Ascension has weathered the pandemic just fine
Taxpayer bailouts and massive gains from Wall Street investments helped Ascension — the largest tax-exempt hospital system in the country — glide through the coronavirus pandemic.
Why it matters: Dominant hospital chains like Ascension really haven't had to worry about their financial status during the pandemic, unlike smaller hospitals and safety-net systems, in part because those chains already accumulated massive rainy day funds over the years.
By the numbers: Patients still aren't going to Ascension's hospitals and doctors' offices as much as they were before the pandemic. But the Catholic system is still making a surplus from patient care as it treats sicker people, according to its most recent financial disclosure.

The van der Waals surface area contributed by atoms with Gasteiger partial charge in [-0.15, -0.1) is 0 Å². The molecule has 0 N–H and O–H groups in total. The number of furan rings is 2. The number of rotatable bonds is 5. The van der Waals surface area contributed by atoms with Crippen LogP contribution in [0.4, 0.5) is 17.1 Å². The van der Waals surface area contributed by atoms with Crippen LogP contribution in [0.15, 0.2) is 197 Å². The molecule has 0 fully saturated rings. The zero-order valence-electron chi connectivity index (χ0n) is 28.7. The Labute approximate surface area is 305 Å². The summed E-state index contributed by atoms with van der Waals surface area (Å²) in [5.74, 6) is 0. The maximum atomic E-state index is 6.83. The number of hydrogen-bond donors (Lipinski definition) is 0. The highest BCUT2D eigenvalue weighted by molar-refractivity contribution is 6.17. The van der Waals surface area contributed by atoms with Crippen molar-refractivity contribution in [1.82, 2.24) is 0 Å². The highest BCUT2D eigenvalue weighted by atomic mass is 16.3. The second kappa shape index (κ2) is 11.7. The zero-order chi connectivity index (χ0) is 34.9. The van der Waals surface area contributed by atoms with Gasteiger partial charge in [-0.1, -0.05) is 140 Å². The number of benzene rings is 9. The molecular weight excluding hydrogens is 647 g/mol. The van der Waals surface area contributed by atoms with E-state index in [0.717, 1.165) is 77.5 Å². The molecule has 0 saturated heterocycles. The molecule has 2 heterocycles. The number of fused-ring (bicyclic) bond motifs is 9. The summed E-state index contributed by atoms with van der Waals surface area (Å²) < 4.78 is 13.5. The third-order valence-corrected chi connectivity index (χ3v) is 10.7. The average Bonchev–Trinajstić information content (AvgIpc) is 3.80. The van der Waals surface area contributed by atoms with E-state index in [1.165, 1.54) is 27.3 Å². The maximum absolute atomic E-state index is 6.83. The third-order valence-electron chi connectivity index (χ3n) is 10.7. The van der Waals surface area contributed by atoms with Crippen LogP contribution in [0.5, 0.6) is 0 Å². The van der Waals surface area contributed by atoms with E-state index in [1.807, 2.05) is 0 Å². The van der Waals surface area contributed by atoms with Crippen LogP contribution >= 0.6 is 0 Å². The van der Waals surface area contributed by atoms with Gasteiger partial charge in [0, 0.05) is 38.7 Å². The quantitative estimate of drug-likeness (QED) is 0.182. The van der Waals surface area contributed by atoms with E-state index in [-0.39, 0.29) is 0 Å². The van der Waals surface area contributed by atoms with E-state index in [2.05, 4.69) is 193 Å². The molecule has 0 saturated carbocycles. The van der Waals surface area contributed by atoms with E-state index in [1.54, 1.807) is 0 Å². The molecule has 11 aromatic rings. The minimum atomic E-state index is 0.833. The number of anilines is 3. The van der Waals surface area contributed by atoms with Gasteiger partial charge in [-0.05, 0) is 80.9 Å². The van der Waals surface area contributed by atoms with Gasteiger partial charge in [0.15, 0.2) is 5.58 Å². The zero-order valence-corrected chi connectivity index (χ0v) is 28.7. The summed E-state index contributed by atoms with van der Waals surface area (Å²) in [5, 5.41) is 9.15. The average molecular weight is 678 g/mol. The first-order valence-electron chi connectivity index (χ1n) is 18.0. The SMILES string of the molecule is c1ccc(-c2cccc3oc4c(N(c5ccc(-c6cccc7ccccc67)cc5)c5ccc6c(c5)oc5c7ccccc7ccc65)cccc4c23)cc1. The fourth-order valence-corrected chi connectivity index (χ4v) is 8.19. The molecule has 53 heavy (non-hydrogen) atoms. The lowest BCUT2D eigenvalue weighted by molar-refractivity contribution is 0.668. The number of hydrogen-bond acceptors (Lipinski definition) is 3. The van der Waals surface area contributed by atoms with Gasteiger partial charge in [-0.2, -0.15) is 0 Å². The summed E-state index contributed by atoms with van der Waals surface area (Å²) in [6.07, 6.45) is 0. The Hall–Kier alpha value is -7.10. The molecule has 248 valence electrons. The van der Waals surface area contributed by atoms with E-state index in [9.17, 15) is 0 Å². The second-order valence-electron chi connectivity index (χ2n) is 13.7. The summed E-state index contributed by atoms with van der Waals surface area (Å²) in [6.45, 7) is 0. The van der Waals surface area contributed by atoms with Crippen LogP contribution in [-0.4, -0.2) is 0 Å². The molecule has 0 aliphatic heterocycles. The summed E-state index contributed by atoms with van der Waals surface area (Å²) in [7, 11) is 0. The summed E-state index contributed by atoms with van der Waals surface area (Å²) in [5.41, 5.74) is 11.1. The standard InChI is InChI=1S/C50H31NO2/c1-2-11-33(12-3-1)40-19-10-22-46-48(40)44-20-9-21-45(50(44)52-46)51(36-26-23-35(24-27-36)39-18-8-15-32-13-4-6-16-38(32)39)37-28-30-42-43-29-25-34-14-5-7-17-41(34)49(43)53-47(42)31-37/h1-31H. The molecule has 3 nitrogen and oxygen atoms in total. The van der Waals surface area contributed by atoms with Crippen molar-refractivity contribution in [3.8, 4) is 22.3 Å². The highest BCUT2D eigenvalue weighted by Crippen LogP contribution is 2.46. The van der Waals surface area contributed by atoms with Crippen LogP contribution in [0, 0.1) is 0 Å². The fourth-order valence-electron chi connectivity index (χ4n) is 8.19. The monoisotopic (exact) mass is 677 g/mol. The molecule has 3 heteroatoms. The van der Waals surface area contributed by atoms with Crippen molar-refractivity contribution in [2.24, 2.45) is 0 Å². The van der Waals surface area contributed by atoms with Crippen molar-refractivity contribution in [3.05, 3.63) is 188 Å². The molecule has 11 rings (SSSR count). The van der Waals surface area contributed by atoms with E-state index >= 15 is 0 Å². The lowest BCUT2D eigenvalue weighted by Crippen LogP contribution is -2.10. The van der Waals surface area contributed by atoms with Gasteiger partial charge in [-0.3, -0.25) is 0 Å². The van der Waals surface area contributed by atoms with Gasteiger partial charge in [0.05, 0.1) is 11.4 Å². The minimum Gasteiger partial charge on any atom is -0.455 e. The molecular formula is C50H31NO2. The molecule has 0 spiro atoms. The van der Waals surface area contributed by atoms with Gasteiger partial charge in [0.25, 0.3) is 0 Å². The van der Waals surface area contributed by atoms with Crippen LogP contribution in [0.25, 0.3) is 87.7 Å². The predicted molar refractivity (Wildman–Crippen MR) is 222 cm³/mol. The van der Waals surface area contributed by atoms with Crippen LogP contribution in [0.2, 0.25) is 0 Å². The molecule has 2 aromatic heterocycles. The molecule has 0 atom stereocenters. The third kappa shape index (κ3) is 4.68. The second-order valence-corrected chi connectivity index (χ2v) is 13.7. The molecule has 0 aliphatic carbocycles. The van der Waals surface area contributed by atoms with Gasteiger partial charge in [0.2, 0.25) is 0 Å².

- Ascension has received $1.8 billion in federal bailout grants and has registered $5.7 billion in total net profit in the 12-month period that ended March 31.
What they're saying: Ascension told its bondholders that the pandemic has cost the system "$1.9 billion in lost revenue and pandemic-related expenses," and that although the federal grants didn't completely cover that amount, it was "able to absorb the remaining negative financial impact through other operations."
- It's worth noting Ascension is sitting on $26 billion of cash and investments.
Between the lines: Ascension is essentially a hedge fund that also happens to run hospitals and other care facilities.
- Just one example: Ascension is a major investor of R1 RCM, a medical billing, coding and collections company whose stock price has doubled since the pandemic started.